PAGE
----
Multifunction DAQ

cancel
Showing results for 
Search instead for 
Did you mean: 

DAQ 9209 Analog input non-zero offset

Solved!
Go to solution

Greetings everyone! 

I have a spot of trouble that I hope you can all help me out with. I am using a NI 9209 analog voltage input running 16 channels differential mode. All data cables are from the same twisted pair macrocable. The COM channel is connected the foil shield in the macro cable, which is again grounded on the physical measurement end of the cable. I run in high resolution mode using DAQmx to set up the virtual channel in Labview, with DAQmx sampling clock at continuous sample mode and a 1 Hz per channel frequency (conversion time per channel is 52 ms in high resolution mode = 832 ms total for 16 channels. But 1 Hz just looks better to my eyes...), and the input impedance is stated to be over 1 Gohm. 

 

Here's the issue then. I noticed some discrepancy with my data where channels that should be "identical" were not, and noticed that for most of the differential channels, the signal is as close to true 0 as you can reasonably expect when short circuited. (This is around a few uV from 0 over a long averaging period, comparable to the max resolution of the NI 9209). However, for a few of the channels, when averaging over thousands of measurements, they sit at around -20 uV. This is the case even while its neighbouring channel is ~0, so it does not appear to be a common mode voltage issue. I get that the NI 9209 has a noise floor of around these 20 uV, but I very much expected the noise floor to be random around 0 and not random around an off-set. I have tried 'varying' the common mode source to be a direct ground connection as well, to no effect. 

 

My question now is:

  1. Can I expect this off-set to be constant with time, and therefore 'calibrate' my data aquisition in Labview to counteract the offset, thus getting my accurate measurement? 
  2. Is this something that should be expected - after all, I am very close to true 0 and it currently appears to be a stable offset - or is there something wrong with my DAQ device?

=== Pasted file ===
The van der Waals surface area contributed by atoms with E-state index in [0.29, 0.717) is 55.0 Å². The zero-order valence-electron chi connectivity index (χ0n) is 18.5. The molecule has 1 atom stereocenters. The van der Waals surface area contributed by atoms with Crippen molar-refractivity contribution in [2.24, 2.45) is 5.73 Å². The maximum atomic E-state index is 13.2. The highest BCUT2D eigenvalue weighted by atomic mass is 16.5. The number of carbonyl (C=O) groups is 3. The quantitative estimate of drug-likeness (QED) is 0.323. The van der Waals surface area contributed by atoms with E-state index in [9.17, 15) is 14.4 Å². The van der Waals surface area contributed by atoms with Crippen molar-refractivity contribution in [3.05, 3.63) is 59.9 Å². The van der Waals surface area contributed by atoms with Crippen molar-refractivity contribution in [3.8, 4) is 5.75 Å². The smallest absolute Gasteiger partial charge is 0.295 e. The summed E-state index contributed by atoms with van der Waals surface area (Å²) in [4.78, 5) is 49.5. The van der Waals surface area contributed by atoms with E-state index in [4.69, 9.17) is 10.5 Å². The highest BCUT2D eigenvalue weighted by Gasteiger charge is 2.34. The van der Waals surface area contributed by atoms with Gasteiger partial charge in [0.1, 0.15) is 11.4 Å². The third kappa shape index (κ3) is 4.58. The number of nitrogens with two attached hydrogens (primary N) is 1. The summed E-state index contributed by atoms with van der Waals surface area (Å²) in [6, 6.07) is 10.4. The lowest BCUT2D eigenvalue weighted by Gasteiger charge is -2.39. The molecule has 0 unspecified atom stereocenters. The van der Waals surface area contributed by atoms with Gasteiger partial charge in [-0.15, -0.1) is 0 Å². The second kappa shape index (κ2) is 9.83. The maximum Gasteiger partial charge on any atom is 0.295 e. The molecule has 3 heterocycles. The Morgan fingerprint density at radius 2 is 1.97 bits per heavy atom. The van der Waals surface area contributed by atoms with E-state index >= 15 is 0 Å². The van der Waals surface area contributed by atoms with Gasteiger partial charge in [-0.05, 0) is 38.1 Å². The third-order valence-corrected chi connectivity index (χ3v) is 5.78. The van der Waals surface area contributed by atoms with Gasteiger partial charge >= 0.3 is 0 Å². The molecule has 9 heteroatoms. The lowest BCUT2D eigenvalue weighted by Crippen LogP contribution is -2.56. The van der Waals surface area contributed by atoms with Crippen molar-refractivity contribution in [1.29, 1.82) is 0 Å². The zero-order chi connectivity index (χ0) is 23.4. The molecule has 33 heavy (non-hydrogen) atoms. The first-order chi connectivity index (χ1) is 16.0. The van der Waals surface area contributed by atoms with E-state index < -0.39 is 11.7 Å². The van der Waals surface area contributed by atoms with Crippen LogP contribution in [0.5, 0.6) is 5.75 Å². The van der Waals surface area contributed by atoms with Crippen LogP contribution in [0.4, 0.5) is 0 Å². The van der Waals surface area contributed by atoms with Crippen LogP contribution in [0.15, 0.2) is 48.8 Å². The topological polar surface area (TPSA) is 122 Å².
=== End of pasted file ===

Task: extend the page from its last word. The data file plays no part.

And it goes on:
3. Can there be an issue with the grounding? I would expect the offset to appear on all channels if this were the case, but it only appears on certain channels. 

 

All help and suggestions you might be able to give me are much appreciated! 

0 Kudos
Message 1 of 5
(184 Views)
Solution
Accepted by topic author Thraundil

Hi Thraundil,

 

The NI 9209 specs a typical offset error of 0.003% of range (10.4V). The offsets you're seeing are within that spec.

 

To narrow down if it follows the DAQ channel or the cable, you can:

1. Short the input of the channel with offset to COM at the front of the module. What does it read? If the offset is there it is the NI 9209.

2. If you move the cable that was on that channel to another channel that had no offset, does the offset appear?

 

If the offset follows the channel of the 9209 you can offset null the channels.

Alex
Hardware Engineer
Message 2 of 5
(153 Views)

Hi Algarcia,

 

That makes sense! Just as I thought I had looked at everything in the specs - always another thing to look out for. 

1. When you say short the channel with offset to COM, do you mean the COM channel on the NI 9209 itself? I tried doing this - over a 100 kohm resistor as shown in the getting started guide for floating differential measurement (well, the guide says 1 Mohm but we only had the smaller one at hand). The offset persisted. 

2. Moving the cable, as you suggested, to a 2nd channel, and the offset is not there. So the offset seem to be channel specific. Channel 0 has the offset, channel 1 does not. 

 

Does that mean I can offset null the specific channels with offset and trust that the offset will be steady for the lifetime? Just want to make sure I am not missing anything before I lock in and deploy the system. Thank you for your reply! 

0 Kudos
Message 3 of 5
(138 Views)

When I mentioned shorting the channel, I meant connecting AI+ and AI- to COM directly on the 9209 for CH0. This would show the offset error inherent to the channel.

algarcia_0-1651773110582.png


@Thraundil wrote:

Does that mean I can offset null the specific channels with offset and trust that the offset will be steady for the lifetime? Just want to make sure I am not missing anything before I lock in and deploy the system. Thank you for your reply! 


No, that would not necessarily be constant over the lifetime. Offset errors drift with temperature changes and are also only valid during the calibration interval of the device. Offset errors are only a portion of the total measurement uncertainty.

 

Alex
Hardware Engineer
0 Kudos
Message 4 of 5
(117 Views)

Another point is thermoelectricity if you dig into µV 🙂 

 

Greetings from Germany
Henrik

LV since v3.1

“ground” is a convenient fantasy

'˙˙˙˙uıɐƃɐ lɐıp puɐ °06 ǝuoɥd ɹnoʎ uɹnʇ ǝsɐǝld 'ʎɹɐuıƃɐɯı sı pǝlɐıp ǝʌɐɥ noʎ ɹǝqɯnu ǝɥʇ'


0 Kudos
Message 5 of 5
(72 Views)